Jakarta– On 9 January 2004, WALHI-Friends of the Earth Indonesia launched IndonesianEnvironmental Outlook 2004. The annual publication is aimed to inform the publicand decision makers to be able to anticipate the coming year’s environmentalcondition and its impacts on people. This year’s theme was Ongoing UnnaturalDisasters: The Regime’s Failure to Guarantee Peoples’ Safety.
“Thedocument begins with a reflection of the state of the environment in 2003 andthen takes you into a prediction of the state of the environment in 2004,”explained Hening, Disaster Management and Pollution Campaigner of WALHI. “Wealso set out the trend of disasters from 2002 – 2004, their environmental andpolicy aspects and relations, as well as the human impacts.”
WALHIreflected on government policies in 2003 with potential high impacts on thesustainability of the environment and peoples’ livelihoods. The list containedamong others the government’s orientation towards loan/debt and investmentdependent development schemes; the privatisation-oriented Water Bill, thepotential of allowing mining operations in protected forests; their questionablecommitment to forestry industry reform, and the major Ladia Galaska road projectin Aceh’s Leuser National Park.
“Whileother countries are racing against time to improve efforts towards sustainabledevelopment, the Indonesian government is literally moving backwards towardsnatural resource depletion and further degradation of peoples’ welfare,”stated Longgena Ginting, National Director of WALHI, opening the event.
WALHIalso noted that in year 2003, Indonesia suffered further from countlessdisasters, such as forest fires, flash floods and droughts.
However,the government’s approach in response to them has remained the same as inprevious years, i.e. providing post-disaster aid while blaming the disaster onfate and mother nature. The government refused to acknowledge that the disasterswere unnatural and mostly the result of severe mismanagement of Indonesia’senvironment and natural resources.
Anothercrucial feature of year 2003 was the escalation of state and military violenceagainst the people as a direct result of the major emphasis on investment andloan/debt dependent development schemes. The interests of corporations andinvestors remained top priority while the interests of citizens and indigenouscommunities got pushed down to the bottom of the list. As a result, year 2003saw a jump in the number of reports of gross human rights violations againstpeoples struggling in defense of their lives and livelihoods that have beentaken over, polluted, and destroyed by transnational corporations and badgovernment policies.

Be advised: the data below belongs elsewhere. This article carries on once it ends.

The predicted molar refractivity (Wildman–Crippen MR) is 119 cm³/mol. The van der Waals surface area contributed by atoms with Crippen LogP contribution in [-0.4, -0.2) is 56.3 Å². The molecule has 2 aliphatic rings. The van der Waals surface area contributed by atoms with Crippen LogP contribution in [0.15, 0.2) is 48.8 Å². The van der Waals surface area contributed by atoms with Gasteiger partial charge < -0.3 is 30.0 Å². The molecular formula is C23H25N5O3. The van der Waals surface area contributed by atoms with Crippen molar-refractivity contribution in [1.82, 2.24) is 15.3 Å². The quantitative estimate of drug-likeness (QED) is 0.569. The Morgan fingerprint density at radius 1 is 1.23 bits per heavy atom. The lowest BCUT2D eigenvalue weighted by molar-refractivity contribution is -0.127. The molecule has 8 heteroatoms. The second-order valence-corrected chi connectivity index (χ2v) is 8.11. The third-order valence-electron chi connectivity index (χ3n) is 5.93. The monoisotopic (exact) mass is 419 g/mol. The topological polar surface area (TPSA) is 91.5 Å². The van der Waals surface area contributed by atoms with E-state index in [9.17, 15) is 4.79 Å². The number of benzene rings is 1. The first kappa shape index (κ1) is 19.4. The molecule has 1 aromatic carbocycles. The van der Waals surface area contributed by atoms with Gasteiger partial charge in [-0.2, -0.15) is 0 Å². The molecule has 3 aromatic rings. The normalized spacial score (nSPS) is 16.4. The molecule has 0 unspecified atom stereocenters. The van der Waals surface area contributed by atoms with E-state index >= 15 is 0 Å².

Inits prediction, WALHI underlined that as a result of the worsening of policiesand the prioritisation of the interests of capital, unnatural disasters andconflicts will continue to occur throughout 2004. Foreign debt will continue toburden peoples lives; the 2004 General Elections will not be a celebration ofdemocracy, environment, and peoples; droughts, floods, and landslides willbecome more likely; and the potential opening up of protected forests for 150mining operations will lead to another massive jump in violence and human rightsviolations against local and indigenous communities.
Inresponse, WALHI completed the report with detailed lists and maps marking theidentified potential areas for unnatural disasters, and making short- andlong-term recommendations for government action. These recommendations include amoratorium on logging and disaster management programs which include informingand helping people living in potential disaster areas to anticipate and reducedthe potential human impacts, such as the loss of lives, property, and theemergence of post disaster epidemics.
WALHI’sIndonesian Environmental Outlook 2004 is only available in Indonesian languageand can be obtained by contacting Hening :